An Introduction to Imago - Imago Professional Site
See more ideas about Healthy relationships, Relationship therapy and Counseling. An Introduction to Imago Therapy Relationship Therapy, Relationship. sional training programs in couples therapy in the US,. Europe Letters, honoris causa, University of San robiology of Interpersonal Expen'ence, which intro-. From Letters to a Young Poet - Introduction to Imago Relationship Therapy . Introducing the positive and finding the balance.
Finally we feel safe, and breathe a sigh of relieved deliverance. It looks like everything is going to turn out all right, after all. Why does falling in love go wrong? But inevitably—often when we marry or move in together—things just start to go wrong. In some cases, all hell breaks loose. The veil of illusion falls away, and it seems that our partners are different than we thought they were. Even qualities we once admired grate on us. Old hurts are reactivated as we realize that our partners cannot or will not love and care for us as they promised.
Since our partner is no longer willingly giving us what we need, we change tactics, trying to maneuver our partners into caring—through anger, crying, withdrawal, shame, intimidation, criticism—whatever works. We will make them love us. Or we may negotiate for time, love, chores, gifts.
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The power struggle has begun, and may go on for many years, until we split. Or we settle into an uneasy truce. What is going on here? Apparently you have found an Imago partner.
We all think that we have freedom of choice when it comes to selecting our partners. To accomplish that, it must repair the damage done in childhood as a result of unmet needs, and the way it does that is to find a partner who can give us what our caretakers failed to provide. If only that were so! But the old brain has a mind of its own, with its own checklist of desired qualities. It is carrying around its own image of the perfect partner, a complex synthesis of qualities formed in reaction to the way our caretakers responded to our needs.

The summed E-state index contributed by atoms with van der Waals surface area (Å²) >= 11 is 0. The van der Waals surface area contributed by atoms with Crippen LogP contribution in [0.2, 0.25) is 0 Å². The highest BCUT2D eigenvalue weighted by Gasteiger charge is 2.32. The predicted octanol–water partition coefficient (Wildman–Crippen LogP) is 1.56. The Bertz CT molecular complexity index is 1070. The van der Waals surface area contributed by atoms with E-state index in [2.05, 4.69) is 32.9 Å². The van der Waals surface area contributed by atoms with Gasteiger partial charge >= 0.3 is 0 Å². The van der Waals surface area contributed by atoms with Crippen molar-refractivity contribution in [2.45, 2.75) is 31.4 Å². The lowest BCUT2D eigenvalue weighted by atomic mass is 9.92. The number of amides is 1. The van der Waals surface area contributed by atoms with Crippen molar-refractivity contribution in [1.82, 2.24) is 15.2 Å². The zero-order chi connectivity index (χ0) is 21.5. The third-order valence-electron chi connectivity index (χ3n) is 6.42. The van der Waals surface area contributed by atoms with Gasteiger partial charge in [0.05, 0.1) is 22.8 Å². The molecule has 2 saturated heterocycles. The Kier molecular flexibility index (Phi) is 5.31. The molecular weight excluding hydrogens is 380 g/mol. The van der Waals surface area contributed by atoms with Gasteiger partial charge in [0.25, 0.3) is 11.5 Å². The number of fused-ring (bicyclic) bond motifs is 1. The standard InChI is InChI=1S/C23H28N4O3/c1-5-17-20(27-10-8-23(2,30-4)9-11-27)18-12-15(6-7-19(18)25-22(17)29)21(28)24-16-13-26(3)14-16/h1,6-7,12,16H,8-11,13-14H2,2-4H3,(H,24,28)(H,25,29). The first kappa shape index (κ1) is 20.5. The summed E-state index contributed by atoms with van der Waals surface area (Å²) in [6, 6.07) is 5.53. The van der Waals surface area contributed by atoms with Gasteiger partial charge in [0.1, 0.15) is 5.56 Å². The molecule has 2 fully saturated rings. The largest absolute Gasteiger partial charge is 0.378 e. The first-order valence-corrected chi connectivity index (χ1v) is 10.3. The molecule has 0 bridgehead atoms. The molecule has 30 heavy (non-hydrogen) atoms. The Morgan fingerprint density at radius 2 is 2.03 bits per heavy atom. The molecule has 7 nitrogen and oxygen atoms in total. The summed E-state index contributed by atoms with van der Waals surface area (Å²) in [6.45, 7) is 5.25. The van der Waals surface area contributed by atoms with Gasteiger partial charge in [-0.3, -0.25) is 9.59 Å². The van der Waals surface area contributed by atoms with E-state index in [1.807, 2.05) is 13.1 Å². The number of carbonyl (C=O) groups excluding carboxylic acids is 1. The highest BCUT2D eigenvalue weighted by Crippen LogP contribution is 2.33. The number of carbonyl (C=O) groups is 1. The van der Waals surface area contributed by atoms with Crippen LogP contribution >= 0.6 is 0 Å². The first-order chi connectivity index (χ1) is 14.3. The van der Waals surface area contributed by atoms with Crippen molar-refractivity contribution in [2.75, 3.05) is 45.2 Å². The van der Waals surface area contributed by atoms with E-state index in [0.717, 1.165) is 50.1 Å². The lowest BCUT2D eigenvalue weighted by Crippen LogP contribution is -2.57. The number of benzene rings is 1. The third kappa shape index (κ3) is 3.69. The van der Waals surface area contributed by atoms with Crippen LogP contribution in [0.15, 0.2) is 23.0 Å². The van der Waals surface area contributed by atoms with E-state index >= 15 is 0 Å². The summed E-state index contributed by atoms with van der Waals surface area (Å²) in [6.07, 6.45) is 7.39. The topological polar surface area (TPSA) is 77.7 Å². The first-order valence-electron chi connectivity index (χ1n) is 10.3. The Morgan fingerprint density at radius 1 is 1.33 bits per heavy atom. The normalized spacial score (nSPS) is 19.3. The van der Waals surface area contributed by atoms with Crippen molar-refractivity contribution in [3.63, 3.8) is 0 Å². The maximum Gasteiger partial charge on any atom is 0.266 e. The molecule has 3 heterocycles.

Though we consciously seek only the positive traits, the negative traits of our caretakers are more indelibly imprinted in our Imago picture, because those are the traits which caused the painful experiences we now seek to heal.
An Introduction to Imago
Our unconscious need is to have our feelings of aliveness and wholeness restored by someone who reminds us of our caretakers. In other words, we look for someone with the same deficits of care and attention that hurt us in the first place.
Another powerful component of our Imago is that we seek the qualities missing in ourselves that got lost in the shuffle of socialization. But eventually, when our own feelings—our repressed exuberance or anger—are stirred, we are uncomfortable, and criticize our partners for being too outgoing, too coldly rational, to temperamental.
Why is conflict good!?
Being aware of ourselves is the key; it changes everything. When we understand that we have chosen our partners to heal certain painful experiences, and that the healing of those experiences is the key to the end of longing, we have taken the first step on the journey to real love. What we need to understand and accept is that conflict is supposed to happen. This is as nature intended it: Everything in nature is in conflict. Conflict is a sign that the psyche is trying to survive, to get its needs met and become whole.
Divorce does not solve the problems of relationship. We may get rid of our partners, but we keep our problems, carting them into the next relationship. Divorce is incompatible with the intentions of nature.
Romantic love is supposed to end. It is the glue that initially bonds two incompatible people together so that they will do what needs to be done to heal themselves. The good news is that although many couples become hopelessly locked in the power struggle, it too is supposed to end.Introduction to Imago Relationship Therapy Training Weekend with Kalanit Ben-Ari.
Regardless of what we may believe, relationships are not born of love, but of need; real love is born in relationships, as a result of understanding what they are about and doing what is necessary to have them.